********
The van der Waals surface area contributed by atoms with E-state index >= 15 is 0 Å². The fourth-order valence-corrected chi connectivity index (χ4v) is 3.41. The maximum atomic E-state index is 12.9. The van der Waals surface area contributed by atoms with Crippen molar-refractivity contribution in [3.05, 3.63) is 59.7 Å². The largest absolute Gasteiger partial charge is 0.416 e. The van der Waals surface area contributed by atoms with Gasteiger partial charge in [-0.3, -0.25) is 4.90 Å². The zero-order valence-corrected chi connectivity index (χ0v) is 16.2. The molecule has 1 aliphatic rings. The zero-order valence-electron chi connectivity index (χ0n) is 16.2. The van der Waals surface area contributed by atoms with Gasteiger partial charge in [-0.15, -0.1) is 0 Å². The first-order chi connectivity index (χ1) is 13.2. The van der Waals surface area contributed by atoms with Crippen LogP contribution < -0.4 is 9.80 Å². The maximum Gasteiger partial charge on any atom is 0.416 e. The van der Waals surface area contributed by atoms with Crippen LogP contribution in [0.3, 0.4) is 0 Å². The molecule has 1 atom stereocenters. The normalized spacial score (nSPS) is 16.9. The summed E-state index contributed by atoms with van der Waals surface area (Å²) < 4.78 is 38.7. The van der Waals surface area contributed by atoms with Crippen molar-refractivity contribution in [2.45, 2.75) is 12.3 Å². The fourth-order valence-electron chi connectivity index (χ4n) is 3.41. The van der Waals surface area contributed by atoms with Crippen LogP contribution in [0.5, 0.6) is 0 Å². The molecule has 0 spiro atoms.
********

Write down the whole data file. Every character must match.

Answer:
The van der Waals surface area contributed by atoms with E-state index >= 15 is 0 Å². The fourth-order valence-corrected chi connectivity index (χ4v) is 3.41. The maximum atomic E-state index is 12.9. The van der Waals surface area contributed by atoms with Crippen molar-refractivity contribution in [3.05, 3.63) is 59.7 Å². The largest absolute Gasteiger partial charge is 0.416 e. The van der Waals surface area contributed by atoms with Gasteiger partial charge in [-0.3, -0.25) is 4.90 Å². The zero-order valence-corrected chi connectivity index (χ0v) is 16.2. The molecule has 1 aliphatic rings. The zero-order valence-electron chi connectivity index (χ0n) is 16.2. The van der Waals surface area contributed by atoms with Gasteiger partial charge in [-0.15, -0.1) is 0 Å². The first-order chi connectivity index (χ1) is 13.2. The van der Waals surface area contributed by atoms with Crippen LogP contribution < -0.4 is 9.80 Å². The maximum Gasteiger partial charge on any atom is 0.416 e. The van der Waals surface area contributed by atoms with Crippen LogP contribution in [0.3, 0.4) is 0 Å². The molecule has 1 atom stereocenters. The normalized spacial score (nSPS) is 16.9. The summed E-state index contributed by atoms with van der Waals surface area (Å²) < 4.78 is 38.7. The van der Waals surface area contributed by atoms with Crippen molar-refractivity contribution in [2.45, 2.75) is 12.3 Å². The fourth-order valence-electron chi connectivity index (χ4n) is 3.41. The van der Waals surface area contributed by atoms with Crippen LogP contribution in [0.5, 0.6) is 0 Å². The molecule has 0 spiro atoms.